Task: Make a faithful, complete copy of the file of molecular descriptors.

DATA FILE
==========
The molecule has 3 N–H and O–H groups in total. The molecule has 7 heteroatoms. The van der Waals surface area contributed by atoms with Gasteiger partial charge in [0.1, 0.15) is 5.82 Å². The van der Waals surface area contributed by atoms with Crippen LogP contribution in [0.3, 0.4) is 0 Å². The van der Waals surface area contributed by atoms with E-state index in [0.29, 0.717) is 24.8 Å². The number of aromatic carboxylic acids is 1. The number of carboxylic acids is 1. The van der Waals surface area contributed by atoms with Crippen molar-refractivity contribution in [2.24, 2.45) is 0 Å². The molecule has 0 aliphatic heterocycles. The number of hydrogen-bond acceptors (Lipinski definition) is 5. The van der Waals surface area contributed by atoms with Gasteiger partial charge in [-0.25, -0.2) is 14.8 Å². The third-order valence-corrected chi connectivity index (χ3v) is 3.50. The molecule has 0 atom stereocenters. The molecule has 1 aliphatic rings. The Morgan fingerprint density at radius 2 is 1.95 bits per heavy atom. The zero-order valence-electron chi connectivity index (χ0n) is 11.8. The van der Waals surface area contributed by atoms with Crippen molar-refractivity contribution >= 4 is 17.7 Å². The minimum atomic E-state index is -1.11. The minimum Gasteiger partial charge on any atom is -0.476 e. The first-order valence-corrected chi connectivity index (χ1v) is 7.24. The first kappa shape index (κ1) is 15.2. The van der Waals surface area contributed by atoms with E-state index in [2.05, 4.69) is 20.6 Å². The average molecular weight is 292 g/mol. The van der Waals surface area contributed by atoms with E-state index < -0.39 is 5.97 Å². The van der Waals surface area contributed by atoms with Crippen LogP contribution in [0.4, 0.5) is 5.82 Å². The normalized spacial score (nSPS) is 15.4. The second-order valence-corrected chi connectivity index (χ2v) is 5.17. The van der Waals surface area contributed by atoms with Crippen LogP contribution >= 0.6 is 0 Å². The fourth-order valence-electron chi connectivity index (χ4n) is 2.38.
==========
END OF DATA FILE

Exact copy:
The molecule has 3 N–H and O–H groups in total. The molecule has 7 heteroatoms. The van der Waals surface area contributed by atoms with Gasteiger partial charge in [0.1, 0.15) is 5.82 Å². The van der Waals surface area contributed by atoms with Crippen LogP contribution in [0.3, 0.4) is 0 Å². The van der Waals surface area contributed by atoms with E-state index in [0.29, 0.717) is 24.8 Å². The number of aromatic carboxylic acids is 1. The number of carboxylic acids is 1. The van der Waals surface area contributed by atoms with Crippen molar-refractivity contribution in [2.24, 2.45) is 0 Å². The molecule has 0 aliphatic heterocycles. The number of hydrogen-bond acceptors (Lipinski definition) is 5. The van der Waals surface area contributed by atoms with Gasteiger partial charge in [-0.25, -0.2) is 14.8 Å². The third-order valence-corrected chi connectivity index (χ3v) is 3.50. The molecule has 0 atom stereocenters. The molecule has 1 aliphatic rings. The Morgan fingerprint density at radius 2 is 1.95 bits per heavy atom. The zero-order valence-electron chi connectivity index (χ0n) is 11.8. The van der Waals surface area contributed by atoms with Crippen molar-refractivity contribution >= 4 is 17.7 Å². The minimum atomic E-state index is -1.11. The minimum Gasteiger partial charge on any atom is -0.476 e. The first-order valence-corrected chi connectivity index (χ1v) is 7.24. The first kappa shape index (κ1) is 15.2. The van der Waals surface area contributed by atoms with E-state index in [2.05, 4.69) is 20.6 Å². The average molecular weight is 292 g/mol. The van der Waals surface area contributed by atoms with E-state index < -0.39 is 5.97 Å². The van der Waals surface area contributed by atoms with Crippen LogP contribution in [0.4, 0.5) is 5.82 Å². The normalized spacial score (nSPS) is 15.4. The second-order valence-corrected chi connectivity index (χ2v) is 5.17. The van der Waals surface area contributed by atoms with Crippen LogP contribution >= 0.6 is 0 Å². The fourth-order valence-electron chi connectivity index (χ4n) is 2.38.